e. From the work of the Holy Spirit in the heart. Dabney correctly says: “It is a low and unworthy estimate of the wisdom of the Holy Spirit and of His work in the heart, to suppose that He will begin the work now, and presently desert it; that the vital spark of heavenly birth is an ignis fatuus, burning for a short season, and then expiring in utter darkness; that the spiritual life communicated in the new birth, is a sort of spasmodic or galvanic vitality, giving the outward appearance of life in the dead soul, and then dying,” (Syst. and Polem. Theol., p. 692). According to Scripture the believer is already in this life in possession of salvation and eternal life, (John 3:36; 5:24; 6:54). Can we proceed on the assumption that eternal life will not be everlasting?
f. From the assurance of salvation. It is quite evident from Scripture that believers can in this life attain to the assurance of salvation, (Heb. 3:14; 6:11; 10:22; 2 Pet. 1:10). This would seem to be entirely out of the question, if it were possible for believers to fall from grace at any moment. It can be enjoyed only by those who stand in the firm conviction that God will perfect the work which He has begun.
D. Objections to the Doctrine of Perseverance.
1. It is Inconsistent with Human Freedom. It is said that the doctrine of perseverance is inconsistent with human freedom. But this objection proceeds on the false assumption that real freedom consists in the liberty of indifference, or the power of contrary choice in moral and spiritual matters. This is erroneous, however. True liberty consists exactly in self-determination in the direction of holiness. Man is never more free than when he moves consciously in the direction of God. And the Christian stands in that liberty through the grace of God.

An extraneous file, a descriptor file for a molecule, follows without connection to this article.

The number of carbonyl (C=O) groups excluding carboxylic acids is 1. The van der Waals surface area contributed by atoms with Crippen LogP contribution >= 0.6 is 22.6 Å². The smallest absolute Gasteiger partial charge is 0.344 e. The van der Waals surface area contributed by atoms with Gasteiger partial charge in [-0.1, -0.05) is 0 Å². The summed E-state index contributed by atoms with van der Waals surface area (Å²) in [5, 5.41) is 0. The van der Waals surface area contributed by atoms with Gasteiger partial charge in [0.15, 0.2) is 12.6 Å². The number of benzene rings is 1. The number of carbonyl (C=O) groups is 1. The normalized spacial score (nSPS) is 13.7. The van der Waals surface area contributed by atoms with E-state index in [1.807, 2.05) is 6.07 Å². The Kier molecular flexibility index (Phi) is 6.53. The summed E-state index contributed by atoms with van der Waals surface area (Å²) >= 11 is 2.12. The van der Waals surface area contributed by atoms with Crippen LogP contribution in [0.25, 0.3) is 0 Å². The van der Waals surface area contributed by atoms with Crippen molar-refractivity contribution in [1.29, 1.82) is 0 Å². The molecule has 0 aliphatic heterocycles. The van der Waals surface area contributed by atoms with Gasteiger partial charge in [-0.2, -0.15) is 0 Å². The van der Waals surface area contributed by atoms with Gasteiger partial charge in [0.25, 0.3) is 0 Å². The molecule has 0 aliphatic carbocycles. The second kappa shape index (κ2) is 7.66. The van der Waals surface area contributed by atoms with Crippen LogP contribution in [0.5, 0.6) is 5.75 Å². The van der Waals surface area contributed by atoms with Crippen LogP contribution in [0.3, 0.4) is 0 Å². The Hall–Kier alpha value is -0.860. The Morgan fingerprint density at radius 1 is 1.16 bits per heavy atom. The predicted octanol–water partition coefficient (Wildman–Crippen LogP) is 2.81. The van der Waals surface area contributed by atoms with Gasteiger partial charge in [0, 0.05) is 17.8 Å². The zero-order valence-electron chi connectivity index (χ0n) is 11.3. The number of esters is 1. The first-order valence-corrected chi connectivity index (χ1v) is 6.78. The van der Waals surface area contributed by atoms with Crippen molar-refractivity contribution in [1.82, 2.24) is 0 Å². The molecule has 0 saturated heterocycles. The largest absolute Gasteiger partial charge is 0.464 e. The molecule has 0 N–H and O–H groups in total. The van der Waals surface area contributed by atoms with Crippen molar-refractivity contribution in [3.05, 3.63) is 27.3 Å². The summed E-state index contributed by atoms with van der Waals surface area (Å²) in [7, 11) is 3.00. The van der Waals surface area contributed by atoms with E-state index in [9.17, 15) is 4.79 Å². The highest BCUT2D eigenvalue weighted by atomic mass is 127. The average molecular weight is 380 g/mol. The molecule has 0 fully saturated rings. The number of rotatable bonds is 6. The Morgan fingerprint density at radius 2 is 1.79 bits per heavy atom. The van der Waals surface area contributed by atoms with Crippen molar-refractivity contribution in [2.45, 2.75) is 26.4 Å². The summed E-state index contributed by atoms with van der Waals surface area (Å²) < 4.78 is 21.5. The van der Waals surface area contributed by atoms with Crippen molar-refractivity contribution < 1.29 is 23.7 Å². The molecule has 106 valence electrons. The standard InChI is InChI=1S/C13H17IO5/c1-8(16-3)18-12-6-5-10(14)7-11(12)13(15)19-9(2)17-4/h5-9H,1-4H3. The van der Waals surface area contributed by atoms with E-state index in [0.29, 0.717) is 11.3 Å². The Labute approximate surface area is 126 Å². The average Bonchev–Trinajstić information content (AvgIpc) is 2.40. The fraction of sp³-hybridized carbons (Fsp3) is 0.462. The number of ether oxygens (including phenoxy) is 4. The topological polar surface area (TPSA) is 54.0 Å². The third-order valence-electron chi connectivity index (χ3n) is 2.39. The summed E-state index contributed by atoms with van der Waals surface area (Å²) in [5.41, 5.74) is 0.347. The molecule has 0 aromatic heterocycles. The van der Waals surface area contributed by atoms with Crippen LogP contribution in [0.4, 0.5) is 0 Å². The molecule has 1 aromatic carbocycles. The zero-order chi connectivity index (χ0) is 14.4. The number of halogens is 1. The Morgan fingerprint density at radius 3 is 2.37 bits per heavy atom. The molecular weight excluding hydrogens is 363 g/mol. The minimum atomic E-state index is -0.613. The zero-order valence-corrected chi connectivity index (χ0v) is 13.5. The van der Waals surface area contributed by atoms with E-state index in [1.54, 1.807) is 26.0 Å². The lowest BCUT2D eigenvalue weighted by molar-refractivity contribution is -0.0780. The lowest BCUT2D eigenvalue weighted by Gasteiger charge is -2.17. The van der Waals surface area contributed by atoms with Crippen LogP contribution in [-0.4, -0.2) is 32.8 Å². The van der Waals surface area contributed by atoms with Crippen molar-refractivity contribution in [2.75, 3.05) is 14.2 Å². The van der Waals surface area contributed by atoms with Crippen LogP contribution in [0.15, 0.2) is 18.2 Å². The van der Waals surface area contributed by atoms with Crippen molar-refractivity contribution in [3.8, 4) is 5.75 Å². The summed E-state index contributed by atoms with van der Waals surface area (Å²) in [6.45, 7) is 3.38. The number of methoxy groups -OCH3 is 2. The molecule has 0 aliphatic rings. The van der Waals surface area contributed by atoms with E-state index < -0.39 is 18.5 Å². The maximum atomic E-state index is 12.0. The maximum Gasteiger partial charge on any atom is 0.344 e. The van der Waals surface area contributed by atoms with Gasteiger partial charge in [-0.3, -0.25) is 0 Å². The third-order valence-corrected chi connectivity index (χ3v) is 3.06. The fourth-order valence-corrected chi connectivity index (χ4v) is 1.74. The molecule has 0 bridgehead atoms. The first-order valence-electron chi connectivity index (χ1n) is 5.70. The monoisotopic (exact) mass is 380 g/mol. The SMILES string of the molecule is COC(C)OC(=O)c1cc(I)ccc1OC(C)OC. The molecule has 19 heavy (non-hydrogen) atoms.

2. It Leads to Indolence and Immorality. It is confidently asserted that the doctrine of perseverance leads to indolence, license, and even immorality. A false security is said to result from it. This is a mistaken notion, however, for, although the Bible tells us that we are kept by the grace of God, it does not encourage the idea that God keeps us without constant watchfulness, diligence, and prayer on our part. It is hard to see how a doctrine which assures the believer of a perseverance in holiness can be an incentive for sin. It would seem that the certainty of success in the active striving for sanctification would be the best possible stimulus to ever greater exertion.
3. It is Contrary to Scripture. The doctrine is frequently declared to be contrary to Scripture. The passages adduced to prove this contention can be reduced to three classes.
a. There are warnings against apostasy which would seem to be quite uncalled for, if the believer could not fall away, (Matt. 24:12; Col. 1:23; Heb. 2:1; 3:14; 6:11; I John 2:6). But these warnings regard the whole matter from the side of man and are seriously meant. They prompt self-examination, and are instrumental in keeping believers in the way of perseverance. They do not prove that any of those addressed will apostatize, but simply that the use of means is necessary to prevent them from committing this sin. Compare Acts 27:22-25 with verse 31 for an illustration of this principle.
b. There are also exhortations, urging believers to continue in the way of sanctification, which would appear to be unnecessary if there is no doubt about it that they will continue to the end. But these are usually found in connection with such warnings as those referred to under (a), and serve exactly the same purpose. They do not prove that any of the believers exhorted will not persevere, but only that God uses moral means for the accomplishment of moral ends.